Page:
When the Treasury yield curve inverts, it's often a signal that the economic outlook is deteriorating. Over the past 56 years, anytime the Fed's probability indicator has surpassed 40%, the U.S. has fallen into a recession. In March, this indicator hit a fresh high of 57.77%. 

US ISM Manufacturing New Orders Index Chart.

US ISM Manufacturing New Orders Index data by YCharts. Gray areas denote U.S. recessions.

Another indicator with an equally flawless track record over the past 70 years is the U.S. ISM Manufacturing New Orders Index. This subcomponent of the more-popular U.S. ISM Manufacturing Index examines new industrial orders on a monthly basis and is measured on a scale of 0 to 100, with 50 being the neutral baseline. A figure above 50 implies new industrial order expansion, while a figure below 50 signals contraction.

Looking back seven decades, anytime the U.S. ISM Manufacturing New Orders Index falls below 43.5, we've had a recession not long thereafter. In January 2023, this index fell to 42.5. 

I've also expounded on the Conference Board Leading Economic Index (LEI), which takes 10 forward-looking inputs into account to forecast the likelihood of a U.S. recession. The LEI, which is measured on a rolling six-month basis to the comparable period in the previous year, was -4.2% in December 2022.  Since 1949, anytime the LEI has dipped below -4%, a recession has materialized.

Chances are that either Wall Street's flawless performance indicator, or this trio of recession-probability metrics, will soon be proved wrong for the first time in more than a half-century.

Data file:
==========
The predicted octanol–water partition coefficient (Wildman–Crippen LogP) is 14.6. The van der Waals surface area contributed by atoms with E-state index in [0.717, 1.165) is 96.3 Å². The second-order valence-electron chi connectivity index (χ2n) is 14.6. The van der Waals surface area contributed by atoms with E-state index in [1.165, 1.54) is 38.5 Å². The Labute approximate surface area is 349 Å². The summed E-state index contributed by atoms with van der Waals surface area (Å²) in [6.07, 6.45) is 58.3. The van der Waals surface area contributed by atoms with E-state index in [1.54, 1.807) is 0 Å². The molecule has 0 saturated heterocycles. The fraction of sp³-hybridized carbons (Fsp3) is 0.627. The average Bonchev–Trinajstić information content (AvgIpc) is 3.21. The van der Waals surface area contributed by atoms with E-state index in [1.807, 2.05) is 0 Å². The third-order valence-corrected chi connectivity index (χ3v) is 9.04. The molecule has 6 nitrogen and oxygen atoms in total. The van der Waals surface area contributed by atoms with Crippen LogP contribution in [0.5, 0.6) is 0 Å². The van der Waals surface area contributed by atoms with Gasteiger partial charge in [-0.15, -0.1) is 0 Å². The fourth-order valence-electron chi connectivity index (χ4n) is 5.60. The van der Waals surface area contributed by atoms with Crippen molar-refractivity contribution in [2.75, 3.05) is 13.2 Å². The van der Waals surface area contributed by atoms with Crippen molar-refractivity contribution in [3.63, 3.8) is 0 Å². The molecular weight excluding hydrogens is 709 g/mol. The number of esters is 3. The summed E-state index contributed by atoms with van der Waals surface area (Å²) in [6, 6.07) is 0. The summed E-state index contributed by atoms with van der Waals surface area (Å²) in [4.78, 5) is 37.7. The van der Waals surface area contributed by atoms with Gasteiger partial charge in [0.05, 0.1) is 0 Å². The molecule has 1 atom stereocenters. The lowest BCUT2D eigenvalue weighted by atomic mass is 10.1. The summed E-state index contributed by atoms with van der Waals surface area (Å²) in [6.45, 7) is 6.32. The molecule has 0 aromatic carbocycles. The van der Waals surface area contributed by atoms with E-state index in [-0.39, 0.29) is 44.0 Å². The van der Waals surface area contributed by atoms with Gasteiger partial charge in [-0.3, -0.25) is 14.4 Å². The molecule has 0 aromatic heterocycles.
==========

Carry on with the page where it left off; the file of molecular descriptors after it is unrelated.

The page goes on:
A businessperson closely reading a financial newspaper.

Image source: Getty Images.

The closest thing to a guarantee you'll get on Wall Street

While valid arguments can be made from both bulls and bears as to where stocks could head in the next three, six, or 12 months, there's another dataset that offers what can be described as the closest thing to a guarantee you're ever going to get on Wall Street.

For years, market analytics company Crestmont Research has tracked and published data on the 20-year rolling total returns, including dividends paid, of the S&P 500. Crestmont's dataset is back-tested all the way to 1900, with 104 separate ending years (1919-2022). 

The company's dataset shows that if you, hypothetically, bought an S&P 500 tracking index at any point since the beginning of 1900 and held for 20 years, you generated a positive total return 100% of the time. In many instances, you'd have a significant return. Whereas only a handful of the ending years produced an annualized return over the rolling 20-year period of 5% or less, approximately 40% of the years delivered an annualized return of at least 10.8%. At this return, investors are doubling their money, on average, every 6.7 years with dividend reinvestment.

The point is that anytime can be the ideal time to put your money to work on Wall Street if you have a long-term perspective. While nothing can be truly a given on Wall Street, Crestmont's dataset shows long-term investors of the S&P 500 -- and you might as well include the Dow Jones and Nasdaq Composite there as well -- have gone 104 out of 104 throughout history.

If you want to increase your chances of long-term success even more, consider buying dividend stocks. Companies that regularly dole out a dividend are usually profitable on a recurring basis and time-tested. Best of all, they've run circles around their non-paying peers over multiple decades.

No matter what Wall Street has in store for investors over the next couple of quarters, those with a long-term approach should be sitting pretty.